Civic leader Accused of Sex Abuse
1990s Ex-PDC chairman Matt Hennessee paid for a teen relative’s counseling after others heard her allegations
Friday, November 04, 2005 | The Oregonian
Matt Hennessee, a pastor, civic leader and recently departed chairman
of the Portland Development Commission, was accused of sexually
abusing an underaged female relative more than a decade ago,
according to interviews, documents and law enforcement records.
Prosecutors declined to press charges in 1993 because Hennessee, the
teenager and her mother refused to cooperate. But in recent
interviews and a signed statement to The Oregonian, the woman, now
29, says Hennessee abused her “several times per week” from age 12
or 13 to 16.
Documents obtained by the newspaper include e-mails Hennessee sent
to the woman in 2003 admitting sexual abuse, a police report on the
investigation and an attorney case file that documents a settlement in
which Hennessee paid for the girl’s counseling.
Hennessee left the city’s urban renewal agency on July 27 at the end
of his three-year term. A former Nike executive, he now leads
Quiktrak, a Beaverton technology firm, and serves as pastor at a North
Portland church. He came to Oregon in 1988 at the request of future
Gov. Ted Kulongoski to oversee the state workers’ compensation
He considered running for mayor in 2004. More recently, friends and
supporters have suggested he challenge U.S. Rep. David Wu, D-Ore.,
In a July 26 interview, Hennessee, 46, said describing his conduct with
the girl as sexual would be “very, very mischaracterized.” He declined
to answer direct questions about whether he had sex with her.
In a written statement to The Oregonian late last month, Hennessee
apologized for what he called “my inappropriate exposure and poor
judgment,” without explaining what that meant. He also said former
relatives were out to destroy his reputation.
The woman said she declined to cooperate with authorities as a
teenager because she cared for Hennessee and hoped to protect him.
She said she agreed to come forward now because Hennessee remains
in trustworthy positions, and his recent statements suggest he hasn’t
accepted responsibility for his actions or their impact.
“Mr. Hennessee was a trusted and important figure in my life,” her
statement says, “and he violated the trust I placed in him.”
The Oregonian began researching Hennessee’s background this
summer for a story about his life and career, his tenure atop the
Development Commission and his future plans.
Reporters learned of the sexual abuse allegations in late July from a
source outside the family. Public records from the Multnomah County
district attorney and the Portland Police Bureau indicate there was a
On July 26, Hennessee said he had not heard of that investigation.
“What happened was a private family issue, period,” Hennessee said
The woman initially declined to talk to reporters about Hennessee.
When told of Hennessee’s responses, she changed her mind. She also
provided records on the case.
The Oregonian does not publish the names of sex abuse victims
without their consent, and is not publishing the name of the woman or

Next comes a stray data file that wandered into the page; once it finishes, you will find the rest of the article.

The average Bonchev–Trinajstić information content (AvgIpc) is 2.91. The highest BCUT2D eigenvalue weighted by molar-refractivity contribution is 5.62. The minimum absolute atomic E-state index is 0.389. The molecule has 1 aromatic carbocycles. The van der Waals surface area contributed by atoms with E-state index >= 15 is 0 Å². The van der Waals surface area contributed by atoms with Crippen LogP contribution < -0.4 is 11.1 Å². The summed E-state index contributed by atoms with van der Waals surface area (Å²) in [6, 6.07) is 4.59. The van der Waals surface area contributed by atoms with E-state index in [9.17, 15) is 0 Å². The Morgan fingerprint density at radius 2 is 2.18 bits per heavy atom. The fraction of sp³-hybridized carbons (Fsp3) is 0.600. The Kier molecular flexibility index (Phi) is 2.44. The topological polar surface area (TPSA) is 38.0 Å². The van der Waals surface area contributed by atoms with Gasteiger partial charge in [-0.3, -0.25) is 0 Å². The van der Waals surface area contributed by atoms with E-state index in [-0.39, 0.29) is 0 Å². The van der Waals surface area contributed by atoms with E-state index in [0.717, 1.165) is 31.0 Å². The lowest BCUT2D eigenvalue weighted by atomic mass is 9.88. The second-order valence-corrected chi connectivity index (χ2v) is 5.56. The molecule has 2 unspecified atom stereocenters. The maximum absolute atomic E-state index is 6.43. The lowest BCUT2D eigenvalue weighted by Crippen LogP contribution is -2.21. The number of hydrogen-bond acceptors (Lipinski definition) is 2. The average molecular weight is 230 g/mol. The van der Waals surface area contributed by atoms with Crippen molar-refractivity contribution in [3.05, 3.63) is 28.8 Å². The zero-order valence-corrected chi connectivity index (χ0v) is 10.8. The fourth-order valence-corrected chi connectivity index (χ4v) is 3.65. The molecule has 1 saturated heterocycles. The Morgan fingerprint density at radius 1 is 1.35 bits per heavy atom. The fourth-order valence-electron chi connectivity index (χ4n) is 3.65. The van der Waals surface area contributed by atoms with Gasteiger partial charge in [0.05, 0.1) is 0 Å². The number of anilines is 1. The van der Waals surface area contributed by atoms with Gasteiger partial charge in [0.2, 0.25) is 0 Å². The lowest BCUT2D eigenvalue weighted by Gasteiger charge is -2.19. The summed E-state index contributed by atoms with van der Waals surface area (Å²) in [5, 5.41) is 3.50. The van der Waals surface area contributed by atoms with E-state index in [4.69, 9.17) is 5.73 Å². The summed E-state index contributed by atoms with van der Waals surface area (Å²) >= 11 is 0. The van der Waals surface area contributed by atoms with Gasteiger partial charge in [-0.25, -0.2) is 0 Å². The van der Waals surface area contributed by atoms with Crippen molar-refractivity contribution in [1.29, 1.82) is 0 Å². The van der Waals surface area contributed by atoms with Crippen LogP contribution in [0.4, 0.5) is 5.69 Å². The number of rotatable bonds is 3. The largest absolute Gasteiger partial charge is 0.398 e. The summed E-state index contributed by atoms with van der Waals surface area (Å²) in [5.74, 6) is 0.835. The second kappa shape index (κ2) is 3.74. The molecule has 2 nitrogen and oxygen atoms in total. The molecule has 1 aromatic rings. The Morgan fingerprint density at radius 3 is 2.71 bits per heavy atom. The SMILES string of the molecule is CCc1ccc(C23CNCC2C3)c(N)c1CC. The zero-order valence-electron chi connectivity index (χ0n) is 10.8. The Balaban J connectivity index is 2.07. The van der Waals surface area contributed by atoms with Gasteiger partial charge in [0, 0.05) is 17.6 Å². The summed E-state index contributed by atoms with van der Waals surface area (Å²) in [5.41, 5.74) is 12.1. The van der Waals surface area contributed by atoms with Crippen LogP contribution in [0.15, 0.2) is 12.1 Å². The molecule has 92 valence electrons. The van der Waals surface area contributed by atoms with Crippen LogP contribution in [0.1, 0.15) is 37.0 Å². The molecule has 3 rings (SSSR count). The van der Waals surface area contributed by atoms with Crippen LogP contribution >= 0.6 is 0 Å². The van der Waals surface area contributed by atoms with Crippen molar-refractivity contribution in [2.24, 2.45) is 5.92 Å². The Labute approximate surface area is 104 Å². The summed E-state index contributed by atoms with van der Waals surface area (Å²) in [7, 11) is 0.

her exact relationship to Hennessee to protect her identity. The
woman, who lives in the Portland area and is married with young
children, said she is willing to testify in court to the truth of her
The police report, obtained in late September, and a letter
Hennessee’s lawyer sent to police indicate that Hennessee knew about
the allegations. He spoke with a state child abuse investigator, the
report says, and had a lawyer talk to police on his behalf.
In his October statement, Hennessee did not address why he originally
told reporters he had not heard of the investigation.
The woman also provided two emails that she says Hennessee sent in
January 2003, after she decided to break off contact with him. In the
long missives, Hennessee apologized twice for sexually abusing her,
adding that he “never sexually abused anyone before you and never
have since then.”
“I would give my life to re-live and do it differently where you’re
concerned,” he said in the first email. “I apologize for abusing you
He later added: “While I respect and appreciate your protection of me,
I hope you know it makes me feel no less guilty about what I did to
you and has been the catalyst for me to make sure (to) leave this life
never, ever doing something so horrible again.”
Hennessee, who was about 29 to 33 at the time of the alleged abuse,
did not dispute the emails. In his statement, he said he does not
“begrudge anyone for sharing with you private and privileged emails.”
He said they were written “with the intent of aiding our healing
After the July interview, Hennessee refused repeated requests to talk
further with reporters.
In his recent statement, Hennessee did not elaborate on either the
events of 12 years ago or why relatives would be out to get him,
saying that doing so would “open a gate of mutually resolved
disagreements and counter accusations.”
“With God’s help, I sought forgiveness, reconciliation and healing
many years ago for the issues within my ex-family which stemmed
from my childhood and other trauma . . . ,” he wrote. “I refuse to be a
part of rehashing the details of this issue or my version of this matter
in the media.”
State, police investigate
The report Portland police compiled gives the following account from
investigators and the people they interviewed:
Hennessee’s relative, then 16, went to a school counselor in 1992 to
report that she was being sexually abused and feared the abuse was
about to escalate.
The counselor called Child Protective Services, which launched an
investigation. In March 1993, someone sent authorities a separate,
anonymous note accusing Hennessee of abuse. That triggered a
separate police investigation.
The lead detective on the case called the teenager and her mother,
who both would not talk. The report says he also left a message on
Hennessee’s work phone at Nike.
Portland lawyer Philip Lewis called back on Hennessee’s behalf several
days later. The attorney said Hennessee “was unwilling to discuss the
situation with the police,” the report says. Lewis also sent a letter to
police saying Hennessee was exercising his constitutional right to